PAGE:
A funeral service has been held this afternoon for four Copts who lost their lives in a terrorist attack last evening, Sunday 20 October, as they left a church wedding ceremony in the Giza district of Warraq
At 2:00pm today, thousands of Copts converged on the church in Warraq to attend the funeral. As they waited for the hearses to arrive the congregation began singing hymns, including the poignant Lord have mercy and I need you, Lord of hosts.
Presiding over the ceremony were the bishops Anba Raphail, head of the Holy Synod of the Coptic Orthodox Church, Bishop-General of Services Anba Yu’annis, Anba Theodosius of Giza, and Anba Yuhanna of Imbaba and Warraq.
Anba Yuhanna thanked all the attending officials, politicians and public figures who had come to share the grief of the Copts, and everyone present. Anba Yu’annis gave a word about those who over the ages had their blood spilt for the sake of being Christian. “They are martyrs,” he said, “and their blood will be avenged by the Heavens.”
On Sunday evening two masked men on a motorcycle opened fire on a crowd of Copts who had gathered on the sidewalk in front of the church of the Holy Virgin and the Archangel Michael in the district of Warraq in the Giza region of Greater Cairo. The Copts were leaving a wedding that had just come to an end in the church and were preparing to go on their separate ways home. The usual lingering and chatting swelled the crowd, so that the gunfire resulted in four deaths and 18 wounded, several of them in critical conditions. Among the wounded were three Muslims who had been sitting at a nearby sidewalk café.
Before the crowd could come round from the shock, the gunmen had fled the scene. The church lies on the Nile Corneiche, a busy thoroughfare that links two main roads but had light traffic at this time of the evening.
One woman, Camelia Hilmy Attiya, 55, fell directly dead, shot in the heart. The other three who lost their lives died either before or minutes after reaching hospital, among them Samir Fahmy Azer, 45. The 12-year-old Mariam Nabil Fahmy died on her way to the hospital, her body riddled with 10 bullets; and the 7-year-old Mariam Ashraf Messeiha could not survive the bullets in her little chest and breathed her last a few minutes after she had been moved to hospital.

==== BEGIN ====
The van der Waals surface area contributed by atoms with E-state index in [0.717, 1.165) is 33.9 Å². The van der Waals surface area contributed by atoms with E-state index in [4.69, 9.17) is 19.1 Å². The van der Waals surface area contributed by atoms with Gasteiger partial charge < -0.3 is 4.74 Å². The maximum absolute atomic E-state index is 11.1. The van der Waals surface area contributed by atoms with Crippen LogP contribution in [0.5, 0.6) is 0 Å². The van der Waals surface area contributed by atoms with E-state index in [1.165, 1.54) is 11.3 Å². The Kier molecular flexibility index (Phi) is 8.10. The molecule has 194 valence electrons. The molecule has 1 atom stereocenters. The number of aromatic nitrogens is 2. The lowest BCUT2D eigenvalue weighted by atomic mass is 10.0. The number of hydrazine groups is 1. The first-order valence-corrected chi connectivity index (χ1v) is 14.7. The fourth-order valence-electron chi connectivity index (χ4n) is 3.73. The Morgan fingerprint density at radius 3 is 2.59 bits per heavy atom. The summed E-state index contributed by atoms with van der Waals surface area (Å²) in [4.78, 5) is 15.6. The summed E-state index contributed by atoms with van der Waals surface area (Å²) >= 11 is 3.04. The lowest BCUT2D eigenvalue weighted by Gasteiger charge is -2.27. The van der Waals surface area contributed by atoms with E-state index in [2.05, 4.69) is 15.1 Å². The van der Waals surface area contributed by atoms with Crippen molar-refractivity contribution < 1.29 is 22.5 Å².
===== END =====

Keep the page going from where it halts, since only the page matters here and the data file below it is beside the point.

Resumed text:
An eyewitness told Watani of the heartbreaking scene of the young man Mukhliss Riyadh who went back to the church later in the evening carrying a plastic bag that included the blood-drenched clothes of Mariam Fahmy whom he had carried on his shoulders and rushed to the hospital. “She didn’t survive,” he lamented, “How could her little body sustain all 10 bullets?” He drew out the pair of boots she had been wearing and, sure enough, one of the boots had been penetrated by three bullets.
Card to pressure the administration
The police and prosecution hastened to the scene, and investigations are ongoing.
Father Dawoud Ibrahim of the Warraq church said the attack was a horrible terrorist crime that targeted no one in particular, but was intended to terrorise the Copts and the entire community. He deplored the fact that churches are poorly guarded and demanded adequate protection for churches, especially given that there are several dates and occasions that witness large crowds of Copts at church.
“Copts are being used as a card to pressure the administration and provoke a public sentiment of the inadequacy of the current regime,” Fr Yustus of the same church said. He also demanded higher security, especially in light of the church being on a route frequented by Muslim Brotherhood demonstration.
Amid the turmoil in the aftermath of the shooting, two sisters Mariam, 10, and Ireni Adel Kokab, 6, have been reported missing. Their parents toured the all the hospitals to which the victims had been moved but did not find any of them there. They reported the matter to the police but have got no response yet.
There was no immediate claim of responsibility. Egypt’s Copts have been targeted by the country’s Islamists who accuse the Church and Coptic community of having backed the overthrow of the Islamist President Muhammad Mursi last July.
Prime Minister Hazem al-Beblawi condemned the attack in a cabinet statement, calling it a “despicable criminal act”.
“Such terrible acts will not succeed in working a division between Egypt’s Muslims and Christians,” he said.
The Coptic Church issued a statement in which it condemned “this type of terrorist attacks which target civilian Egyptians who have every right to live in peace and security during this pivotal historical moment when Egypt is working for national solidarity.”
The Council of Egypt’s Churches, and the Catholic and Evangelical Churches in Egypt all issued messages of condolences to the Coptic Orthodox Church and congregation. Liberal political parties and groups, as well as rights groups and activists in Egypt also sent their condolences and condemned the attack.
21 October 2013
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